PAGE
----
Can a woman hire her husband or boyfriend without the business and their personal lives suffering? Vickie L. Milazzo, CEO and founder of Medical-Legal Consulting Institute Inc., says yes. She hired husband Thomas M. Ziemba as general counsel and IT manager for the $6 million training and publishing firm for nurses who work as legal consultants.
"Before I ever thought of hiring Tom, he eased his way into the business," recalls Milazzo, 48. "He had a laptop he took on trips, and I found myself asking him to type things." Hired as the Houston company's first employee, Ziemba, 43, admits he was scared. "I had become addicted to a steady paycheck," he says. However, Ziemba was already working for his wife before going to his job, during lunch, after work and on weekends. "I figured I'd get more time off by working for her full time," he jokes.
For Milazzo, the biggest challenge has been separating the CEO and wife roles. "I'm a natural leader," explains Milazzo. "I'm good at telling people what to do." She had to realize that having the final say as CEO didn't carry over to her personal life.
Having distinct duties is something Michael Roessler, director of the Orange County Small Business Development Center in Santa Ana, California, recommends. "[The spouses] need an agreement that will spell out their responsibilities." Robyne Hinds, 31, consulted Roessler before hiring husband Johnny Hinds, 36, as service manager for Cycle Pit Stop, her Orange, California, motorcycle accessory shop. Johnny had helped around the shop, and she realized "his love for motorcycles, along with his gift of gab, made him the perfect candidate for the job." Those qualities helped the store gross nearly $800,000 in 2002, its first year in business.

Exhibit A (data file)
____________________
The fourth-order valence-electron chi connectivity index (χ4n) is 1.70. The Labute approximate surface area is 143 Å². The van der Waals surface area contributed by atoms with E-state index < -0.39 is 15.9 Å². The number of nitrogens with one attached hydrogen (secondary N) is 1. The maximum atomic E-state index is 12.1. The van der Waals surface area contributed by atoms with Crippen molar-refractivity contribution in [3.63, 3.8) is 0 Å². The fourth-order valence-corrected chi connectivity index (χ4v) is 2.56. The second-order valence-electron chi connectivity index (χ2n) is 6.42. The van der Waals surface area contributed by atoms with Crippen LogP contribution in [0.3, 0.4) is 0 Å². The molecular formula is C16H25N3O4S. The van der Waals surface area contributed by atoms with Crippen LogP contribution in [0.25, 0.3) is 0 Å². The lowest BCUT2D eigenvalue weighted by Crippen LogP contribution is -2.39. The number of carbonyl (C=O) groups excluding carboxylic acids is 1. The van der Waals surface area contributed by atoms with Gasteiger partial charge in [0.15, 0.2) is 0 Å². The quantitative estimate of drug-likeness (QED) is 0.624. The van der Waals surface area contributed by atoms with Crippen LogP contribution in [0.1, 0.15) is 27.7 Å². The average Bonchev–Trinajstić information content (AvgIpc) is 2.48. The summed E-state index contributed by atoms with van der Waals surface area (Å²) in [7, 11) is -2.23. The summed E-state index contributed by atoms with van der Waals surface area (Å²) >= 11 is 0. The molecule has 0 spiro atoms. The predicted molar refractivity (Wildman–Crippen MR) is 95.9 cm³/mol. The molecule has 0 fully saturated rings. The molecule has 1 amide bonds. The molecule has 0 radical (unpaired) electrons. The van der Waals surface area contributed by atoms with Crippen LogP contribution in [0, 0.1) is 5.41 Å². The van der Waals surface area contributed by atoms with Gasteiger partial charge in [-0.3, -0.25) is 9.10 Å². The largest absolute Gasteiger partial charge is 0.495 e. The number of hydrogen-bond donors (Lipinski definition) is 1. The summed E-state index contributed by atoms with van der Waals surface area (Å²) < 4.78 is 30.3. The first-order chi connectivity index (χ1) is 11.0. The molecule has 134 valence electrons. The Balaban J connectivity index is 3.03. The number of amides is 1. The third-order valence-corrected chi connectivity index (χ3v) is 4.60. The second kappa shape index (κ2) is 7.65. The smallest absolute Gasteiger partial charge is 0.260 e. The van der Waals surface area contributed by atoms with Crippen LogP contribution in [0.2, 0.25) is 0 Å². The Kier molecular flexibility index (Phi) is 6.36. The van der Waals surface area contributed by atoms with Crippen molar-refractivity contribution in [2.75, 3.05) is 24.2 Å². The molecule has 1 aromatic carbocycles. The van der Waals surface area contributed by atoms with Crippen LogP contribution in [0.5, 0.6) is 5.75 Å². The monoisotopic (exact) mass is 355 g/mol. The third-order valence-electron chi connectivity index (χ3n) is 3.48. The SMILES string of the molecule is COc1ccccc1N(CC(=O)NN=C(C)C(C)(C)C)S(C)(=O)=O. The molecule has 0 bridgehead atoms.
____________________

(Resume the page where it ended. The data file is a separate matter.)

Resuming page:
Balancing personal time with work can be a challenge. While Robyne and Johnny both say having lunch together is one of the best parts of their work relationship, it's essential to let your spouse "be a colleague to other employees," she says.
For Milazzo and Ziemba, eight weeks of vacation together each year is a real payoff of their working arrangement. But there's a bigger benefit: "Because we are both involved in the business," Milazzo says, "I never feel that he doesn't understand my commitment to it."
Too Big for Her Dues As her company grew, Leslie Grossman felt alone. "The irony is that I was on the board of several women's business organizations," says Grossman. But none of them catered to businesses with more than $1 million in sales, so in 2002, she co-founded Women's Leadership Exchange (WLE) to assist women in business at least three years with $1 million to $25 million in annual sales.
WLE hosts conferences presented by OPEN: The Small Business Network From American Express, offering tools and connections for managing growth. This year's conferences will be in Atlanta, Chicago, Dallas and Los Angeles. For information, visit www.womensleadershipexchange.com.
Aliza Pilar Sherman is an Internet pioneer, netpreneur, speaker and author of the book PowerTools for Women in Business: 10 Ways to Succeed in Life and Work(Entrepreneur Press).